Perhaps the most egregious example is Elon Musk and his Tesla Motors business. He is one of the best corporate-welfare players in the country. As of 2015, he had pocketed at least $4.9 billion in "incentives" and tax-paid handouts. That same year, the Washington Post bluntly stated that "Tesla owes its survival to subsidies from taxpayers". In January 2016 Lawrence McQuillan of the Independence Institute explained:
Instead of making money from car sales, Tesla survives by participating in many government subsidy programs. One lucrative program is California’s zero-emission vehicle (ZEV) credit program. ... ZEV credits, pioneered in California, have spread to nine other states. Tesla has collected more than $517 million from competing automakers by selling ZEV credits to those who fail to sell enough zero-emissions cars to meet arbitrary mandates. ... The average household income of Tesla owners is $320,000, according to Strategic Visions, a consumer research company. Tesla buyers have also raked in $38 million in California government rebates (they receive a $2,500 rebate for each Tesla bought) and $284 million in federal tax incentives (they receive a $7,500 federal tax credit for each purchased Tesla).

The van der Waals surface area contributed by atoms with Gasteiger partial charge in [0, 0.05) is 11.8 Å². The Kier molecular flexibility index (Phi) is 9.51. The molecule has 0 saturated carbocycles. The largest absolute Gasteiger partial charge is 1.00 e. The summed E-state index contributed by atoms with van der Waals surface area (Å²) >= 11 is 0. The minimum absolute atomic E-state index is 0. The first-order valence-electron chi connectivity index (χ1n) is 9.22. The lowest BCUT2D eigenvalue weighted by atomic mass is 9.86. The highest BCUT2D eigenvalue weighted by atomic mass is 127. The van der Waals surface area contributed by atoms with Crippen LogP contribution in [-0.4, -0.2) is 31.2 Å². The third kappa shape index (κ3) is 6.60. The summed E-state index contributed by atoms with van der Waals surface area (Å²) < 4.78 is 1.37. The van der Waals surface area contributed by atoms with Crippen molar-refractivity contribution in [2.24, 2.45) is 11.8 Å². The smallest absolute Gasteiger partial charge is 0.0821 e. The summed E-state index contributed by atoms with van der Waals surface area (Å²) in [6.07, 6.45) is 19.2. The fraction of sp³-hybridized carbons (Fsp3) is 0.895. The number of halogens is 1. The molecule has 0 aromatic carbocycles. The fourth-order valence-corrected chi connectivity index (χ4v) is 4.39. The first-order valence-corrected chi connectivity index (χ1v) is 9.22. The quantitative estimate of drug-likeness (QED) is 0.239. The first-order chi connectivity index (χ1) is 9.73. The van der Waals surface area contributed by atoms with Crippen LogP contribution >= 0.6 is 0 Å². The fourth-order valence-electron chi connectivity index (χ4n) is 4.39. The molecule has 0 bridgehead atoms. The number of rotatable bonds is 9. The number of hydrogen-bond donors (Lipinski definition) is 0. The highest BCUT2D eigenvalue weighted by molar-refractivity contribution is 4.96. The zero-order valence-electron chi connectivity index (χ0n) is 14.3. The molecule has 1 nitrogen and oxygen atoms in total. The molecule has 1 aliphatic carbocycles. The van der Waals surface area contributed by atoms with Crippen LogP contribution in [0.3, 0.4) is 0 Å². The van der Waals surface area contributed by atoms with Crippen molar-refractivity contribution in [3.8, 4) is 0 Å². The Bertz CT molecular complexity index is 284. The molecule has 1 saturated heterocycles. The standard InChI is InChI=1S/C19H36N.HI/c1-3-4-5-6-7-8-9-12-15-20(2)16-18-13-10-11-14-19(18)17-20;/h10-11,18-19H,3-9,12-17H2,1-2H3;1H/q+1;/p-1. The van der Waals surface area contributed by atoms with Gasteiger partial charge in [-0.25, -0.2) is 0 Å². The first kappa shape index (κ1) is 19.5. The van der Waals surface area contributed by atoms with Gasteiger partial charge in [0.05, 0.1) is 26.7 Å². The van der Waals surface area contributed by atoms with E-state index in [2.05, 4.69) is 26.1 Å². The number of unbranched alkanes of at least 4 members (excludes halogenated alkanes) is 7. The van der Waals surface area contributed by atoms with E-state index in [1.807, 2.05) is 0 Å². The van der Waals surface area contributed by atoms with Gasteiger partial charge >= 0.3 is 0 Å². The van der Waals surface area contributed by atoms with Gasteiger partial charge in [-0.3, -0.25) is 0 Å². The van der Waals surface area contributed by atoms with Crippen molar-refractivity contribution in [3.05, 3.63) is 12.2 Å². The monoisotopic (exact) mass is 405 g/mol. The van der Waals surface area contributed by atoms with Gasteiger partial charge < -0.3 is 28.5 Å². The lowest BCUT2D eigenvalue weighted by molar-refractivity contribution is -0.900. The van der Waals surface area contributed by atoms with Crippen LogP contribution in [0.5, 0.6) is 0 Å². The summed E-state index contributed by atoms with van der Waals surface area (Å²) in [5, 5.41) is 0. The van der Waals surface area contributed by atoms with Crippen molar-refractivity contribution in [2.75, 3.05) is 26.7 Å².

A year ago, Business Insider delivered a scolding review of Tesla's business practices, and in February this year the same publication revealed that Musk, driven by his insatiable thirst for government handouts, is now going all the way to Sweden to find new taxpayer pockets to milk.

Not only is Tesla addicted to corporate welfare, but just like car manufacturers back in Soviet-controlled Europe, that same addiction incentivizes sloppiness when it comes to product quality. For example, the 2017 Tesla Model X landed on Consumer Reports' Ten-Worst-Cars list

In addition to product quality, Tesla's government-dependency has no doubt contributed to its equally sloppy attitude toward its workforce. Just yesterday, British newspaper The Guardian reported that workers at Tesla's main factory in California